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recalibrate america's federal criminal justice system. we will start by fundamentally rethinking that the notion of mandatory minimum sentences for drug-related crimes. [applause] this is regardless of the -- in a particular case reduce the discretion available to prosecutors, judges, and juries. because they oftentimes generate unfairly long sentences. they breed disrespect for the system. when applied indiscriminately they do not apply public safety. let be honest, some of the enforcement priority we set have had a destabilizing effect on particular communities. largely poor and of color. and applied inappropriately they are ultimately counter
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productive. this is why i have to today mandated a modification of the justice department charging policy and certain low-level nonviolent drug offenders who have ties to large scale gang or cartel will not -- [applause] they now will be charged with offenses for which accompanying sentences are better suited to their individual conduct rather than excessive prison terms more appropriate for violent criminals or drug kingpin by serving the most severe penalty for drug traffickers we can better promote public safety, deterrence, and making the expenditure smarter and more productive. we have seen the approach has bipartisan support. it m cos from a senator of
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senators. they introduced what i think is promising legislation aimed at giving federal judge more discretion in applying mandatory minimums. before serving three term of mayor of las vegas. he recently sat down with booktv to discuss his auto biography "being oscar: from mob lawyer to mayor of las vegas." mayor goodman, when did you come to las vegas? why? >> we came her in 1964. i went to a wonderful liberal arts college in the outskirt of philadelphia. i of lot every day of college. when i went to law school at the university of pennsylvania, it was a time when the civil rights movement was active. however, the students there were interested in going with the law firm and corporate law and the like.
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it was boring know death. i had just gotten married. i thought i wasn't supporting my wife. one day i decided to walk down city hall. walk to the da office and say, do you have a job? is there a clerkship available in i was lucky because they ushered to arlen specter's office. he was coming off a win of conviction of the first teamster official in the cite. we spoke and said i would love to hire you. i got $1 an hour. i worked a 40-hour week. i think i'm the only person that went to eye lie veg law school. they took under $300 ,000 from the mattress and took to las vegas to launder it at the crap table. arlen assigned me to get the testimony before the trial was going start on a motion to suppress, and at the end of the meeting, it was a cold, dreary, horrible night. the wind was going right through the city hall of philadelphia they said what are you doing here? i said where else is there? very proverbial.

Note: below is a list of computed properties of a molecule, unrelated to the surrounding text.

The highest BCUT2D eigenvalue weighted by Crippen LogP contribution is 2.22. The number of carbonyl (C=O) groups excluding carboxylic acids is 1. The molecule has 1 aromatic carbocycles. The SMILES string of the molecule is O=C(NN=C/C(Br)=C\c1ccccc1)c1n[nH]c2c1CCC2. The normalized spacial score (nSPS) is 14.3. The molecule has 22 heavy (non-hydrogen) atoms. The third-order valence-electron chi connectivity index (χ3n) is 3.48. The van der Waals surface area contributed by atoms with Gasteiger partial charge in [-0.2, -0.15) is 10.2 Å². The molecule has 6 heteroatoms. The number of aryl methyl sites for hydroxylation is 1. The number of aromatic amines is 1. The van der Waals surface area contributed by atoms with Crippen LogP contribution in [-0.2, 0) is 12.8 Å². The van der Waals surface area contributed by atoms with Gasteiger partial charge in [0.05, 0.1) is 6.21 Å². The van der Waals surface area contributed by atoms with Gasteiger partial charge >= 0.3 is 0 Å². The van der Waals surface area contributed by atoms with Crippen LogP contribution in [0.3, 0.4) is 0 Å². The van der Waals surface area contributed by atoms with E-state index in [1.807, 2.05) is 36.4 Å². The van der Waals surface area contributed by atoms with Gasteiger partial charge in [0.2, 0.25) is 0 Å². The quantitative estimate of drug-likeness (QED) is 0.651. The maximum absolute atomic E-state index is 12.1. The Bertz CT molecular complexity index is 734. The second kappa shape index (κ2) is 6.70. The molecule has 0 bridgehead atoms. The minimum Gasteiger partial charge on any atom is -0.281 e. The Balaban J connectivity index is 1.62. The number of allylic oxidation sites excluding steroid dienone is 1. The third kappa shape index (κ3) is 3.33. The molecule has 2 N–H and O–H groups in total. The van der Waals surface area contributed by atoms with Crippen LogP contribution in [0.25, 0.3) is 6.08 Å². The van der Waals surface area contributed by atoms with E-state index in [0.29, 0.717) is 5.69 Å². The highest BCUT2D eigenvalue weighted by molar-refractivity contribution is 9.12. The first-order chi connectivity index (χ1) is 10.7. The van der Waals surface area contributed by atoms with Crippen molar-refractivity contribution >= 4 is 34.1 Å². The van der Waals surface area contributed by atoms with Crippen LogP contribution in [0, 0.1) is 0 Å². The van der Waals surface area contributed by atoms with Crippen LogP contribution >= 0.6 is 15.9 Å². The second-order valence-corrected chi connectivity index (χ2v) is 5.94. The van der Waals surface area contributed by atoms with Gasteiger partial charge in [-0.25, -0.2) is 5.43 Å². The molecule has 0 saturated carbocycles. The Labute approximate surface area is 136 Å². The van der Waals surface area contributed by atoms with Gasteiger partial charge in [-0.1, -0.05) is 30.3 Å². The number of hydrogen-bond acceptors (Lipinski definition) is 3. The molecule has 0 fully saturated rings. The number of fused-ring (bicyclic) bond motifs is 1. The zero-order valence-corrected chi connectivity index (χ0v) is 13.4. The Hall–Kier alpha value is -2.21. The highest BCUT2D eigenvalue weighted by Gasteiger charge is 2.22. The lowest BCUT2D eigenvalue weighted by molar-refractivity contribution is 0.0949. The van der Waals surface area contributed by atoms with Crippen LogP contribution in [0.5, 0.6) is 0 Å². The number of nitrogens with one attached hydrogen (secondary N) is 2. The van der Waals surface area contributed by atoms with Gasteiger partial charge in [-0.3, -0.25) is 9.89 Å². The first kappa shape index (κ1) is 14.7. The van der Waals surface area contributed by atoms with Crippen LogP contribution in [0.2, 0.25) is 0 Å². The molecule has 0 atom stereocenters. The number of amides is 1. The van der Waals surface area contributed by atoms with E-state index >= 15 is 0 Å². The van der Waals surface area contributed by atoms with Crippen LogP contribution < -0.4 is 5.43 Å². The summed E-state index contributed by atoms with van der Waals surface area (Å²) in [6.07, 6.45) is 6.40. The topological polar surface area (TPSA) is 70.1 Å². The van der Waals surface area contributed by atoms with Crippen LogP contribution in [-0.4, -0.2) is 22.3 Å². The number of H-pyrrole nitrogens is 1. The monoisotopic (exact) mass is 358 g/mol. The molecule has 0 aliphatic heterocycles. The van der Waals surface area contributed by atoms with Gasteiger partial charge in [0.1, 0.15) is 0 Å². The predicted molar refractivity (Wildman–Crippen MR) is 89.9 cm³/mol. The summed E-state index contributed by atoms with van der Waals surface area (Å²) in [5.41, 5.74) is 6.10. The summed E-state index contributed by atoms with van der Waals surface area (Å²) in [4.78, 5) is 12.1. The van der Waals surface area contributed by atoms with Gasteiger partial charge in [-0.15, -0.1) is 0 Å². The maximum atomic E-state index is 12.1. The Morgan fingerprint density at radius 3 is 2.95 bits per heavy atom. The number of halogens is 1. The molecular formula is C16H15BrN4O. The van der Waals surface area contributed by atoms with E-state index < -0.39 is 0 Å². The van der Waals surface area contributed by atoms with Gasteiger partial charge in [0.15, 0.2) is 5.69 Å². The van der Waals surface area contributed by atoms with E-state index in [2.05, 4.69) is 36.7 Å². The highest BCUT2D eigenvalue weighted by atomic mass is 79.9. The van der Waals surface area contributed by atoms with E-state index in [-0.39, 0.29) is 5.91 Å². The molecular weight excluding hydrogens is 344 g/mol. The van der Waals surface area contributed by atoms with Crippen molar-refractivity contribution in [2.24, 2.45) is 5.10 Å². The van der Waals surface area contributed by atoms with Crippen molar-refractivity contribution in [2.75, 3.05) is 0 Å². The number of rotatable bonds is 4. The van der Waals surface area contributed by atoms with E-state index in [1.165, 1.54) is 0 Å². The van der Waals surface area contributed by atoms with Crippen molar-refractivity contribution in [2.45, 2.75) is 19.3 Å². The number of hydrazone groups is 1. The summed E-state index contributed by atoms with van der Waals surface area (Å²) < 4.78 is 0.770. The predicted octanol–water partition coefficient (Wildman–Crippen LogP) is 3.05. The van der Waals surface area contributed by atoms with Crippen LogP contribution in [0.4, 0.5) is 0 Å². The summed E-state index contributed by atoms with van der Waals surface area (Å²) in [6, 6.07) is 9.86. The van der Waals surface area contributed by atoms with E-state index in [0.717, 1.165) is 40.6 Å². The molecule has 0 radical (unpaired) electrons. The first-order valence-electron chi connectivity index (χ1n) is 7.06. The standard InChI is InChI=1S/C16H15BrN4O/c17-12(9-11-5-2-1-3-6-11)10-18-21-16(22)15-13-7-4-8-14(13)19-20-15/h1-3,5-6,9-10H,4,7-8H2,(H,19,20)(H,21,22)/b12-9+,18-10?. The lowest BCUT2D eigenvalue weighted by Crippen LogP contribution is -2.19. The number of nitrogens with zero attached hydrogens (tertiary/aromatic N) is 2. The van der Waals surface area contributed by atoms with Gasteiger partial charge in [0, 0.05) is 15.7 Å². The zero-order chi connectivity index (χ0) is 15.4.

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they said las vegas, i went home that night and said, how would you like that go to the land of milk and honey. israel. she said i'm not going to she said las vegas. we came here. we arrived with $87 had great educations. but the american dream. there was a character by the name of joba raysic. there was a cloud over his head. it would rain. with me i had the sunshine on me. i have been very, very lucky. >> what kind of law can you practice when you got here? >> anything that paid me. whoever walked in to my office, if they wanted bankruptcy, collection, divorce, whatever they wanted. i would take care of them. and try to make them very happy. i was happy. oh. look at this! we must be in las vegas. [laughter] thank you. this is the real mccoy too.